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General information

Over the past few decades, the major change in the surgical management of early breast cancer has been the shift towards minimally invasive approaches. These include breast conservation surgery (BCS) and sentinel lymph node (SLN) biopsy. BCS was introduced to reduce the physical and psychological consequences of removing the whole breast.

Postoperative radiotherapy to the whole breast with boost to the tumour bed is regarded as an essential adjunct to BCS and cannot be safely omitted. There is overwhelming evidence that this approach decreases the risk of local recurrence and improves survival (Fisher et al. 1991 ). The aim of radiotherapy is to selectively kill any residual tumour cells without damaging normal cells. This is achieved by generating free radicals, which cause single- or double-stranded breaks in the cell’s DNA. Considering that tumour cells have less ability to repair DNA damage than normal cells and are more frequently in the radiosensitive part of the cell cycle, they are most vulnerable to the effects of radiation therapy.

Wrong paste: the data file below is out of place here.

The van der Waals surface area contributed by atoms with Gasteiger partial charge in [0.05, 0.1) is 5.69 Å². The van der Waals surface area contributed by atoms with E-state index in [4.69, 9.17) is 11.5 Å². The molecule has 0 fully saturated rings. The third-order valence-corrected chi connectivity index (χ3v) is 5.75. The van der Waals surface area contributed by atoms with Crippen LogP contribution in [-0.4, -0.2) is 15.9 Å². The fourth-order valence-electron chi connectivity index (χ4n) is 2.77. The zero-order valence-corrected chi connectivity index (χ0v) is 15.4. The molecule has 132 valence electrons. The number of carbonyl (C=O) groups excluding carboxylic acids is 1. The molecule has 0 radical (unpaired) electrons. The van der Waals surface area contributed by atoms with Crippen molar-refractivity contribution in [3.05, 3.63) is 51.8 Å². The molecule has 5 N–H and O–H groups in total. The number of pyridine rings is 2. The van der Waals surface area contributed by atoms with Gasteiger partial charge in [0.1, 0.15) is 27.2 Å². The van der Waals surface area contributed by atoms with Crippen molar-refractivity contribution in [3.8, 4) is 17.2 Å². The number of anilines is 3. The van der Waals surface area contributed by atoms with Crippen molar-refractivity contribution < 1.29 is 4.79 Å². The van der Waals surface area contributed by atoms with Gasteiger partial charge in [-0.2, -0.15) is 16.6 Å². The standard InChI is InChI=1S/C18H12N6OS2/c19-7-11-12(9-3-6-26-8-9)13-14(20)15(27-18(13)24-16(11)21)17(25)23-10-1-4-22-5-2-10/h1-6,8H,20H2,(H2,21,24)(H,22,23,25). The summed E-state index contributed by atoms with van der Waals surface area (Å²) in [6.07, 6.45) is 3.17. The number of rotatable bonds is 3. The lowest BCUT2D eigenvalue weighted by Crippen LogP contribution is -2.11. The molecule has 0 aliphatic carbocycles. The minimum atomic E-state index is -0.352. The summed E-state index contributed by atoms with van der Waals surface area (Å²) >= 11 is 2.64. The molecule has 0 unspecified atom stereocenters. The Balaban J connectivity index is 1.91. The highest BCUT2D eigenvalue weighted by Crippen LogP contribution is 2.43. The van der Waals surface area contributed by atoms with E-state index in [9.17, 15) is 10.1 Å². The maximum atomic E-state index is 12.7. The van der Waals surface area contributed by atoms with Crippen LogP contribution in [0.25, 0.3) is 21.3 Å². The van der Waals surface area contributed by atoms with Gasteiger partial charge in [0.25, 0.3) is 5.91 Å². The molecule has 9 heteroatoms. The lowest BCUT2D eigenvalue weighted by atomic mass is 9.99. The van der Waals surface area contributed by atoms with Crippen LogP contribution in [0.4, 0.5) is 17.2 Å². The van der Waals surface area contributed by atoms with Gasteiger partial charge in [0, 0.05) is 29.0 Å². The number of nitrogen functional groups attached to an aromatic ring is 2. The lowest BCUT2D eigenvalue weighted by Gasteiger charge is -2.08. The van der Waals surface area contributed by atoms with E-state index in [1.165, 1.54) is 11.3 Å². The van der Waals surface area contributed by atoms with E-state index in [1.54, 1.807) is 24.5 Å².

The results of many clinical trials and observational studies have demonstrated that around 90 % of local recurrences after BCS occur within the same quadrant of the breast that harboured the primary tumour (index quadrant). This observation raises the question of whether whole breast radiotherapy is necessary and whether radiotherapy to the index quadrant of the breast alone would be sufficient for the management of breast cancer patients. This has led to growing interest in accelerated partial breast irradiation (APBI), which aims to decrease the volume of breast treated and increase the daily fraction size of radiation.

INTRABEAM is a mobile, miniature X-ray generator powered by a 12-V supply. Accelerated electrons strike a gold target at the tip of a 10-cmlong drift tube with a diameter of 3 mm, resulting in the emission of low-energy X-rays (50 kV) in an isotropic dose distribution around the tip. The irradiated tissue is kept at a fixed, known distance from the source by spherical applicators to ensure a more uniform dose distribution. The tip of the electron drift tube sits precisely at the epicentre of a spherical plastic applicator, the size of which is chosen to fit the cavity after the breast cancer has been excised. Using this method, the walls of the tumour cavity are irradiated to a biologically effective dose (20 Gy to the tissue in contact with the applicator) that rapidly attenuates over a distance of a few centimetres. As a result, surrounding healthy tissue is spared and the device can be used in an unmodified operating theatre.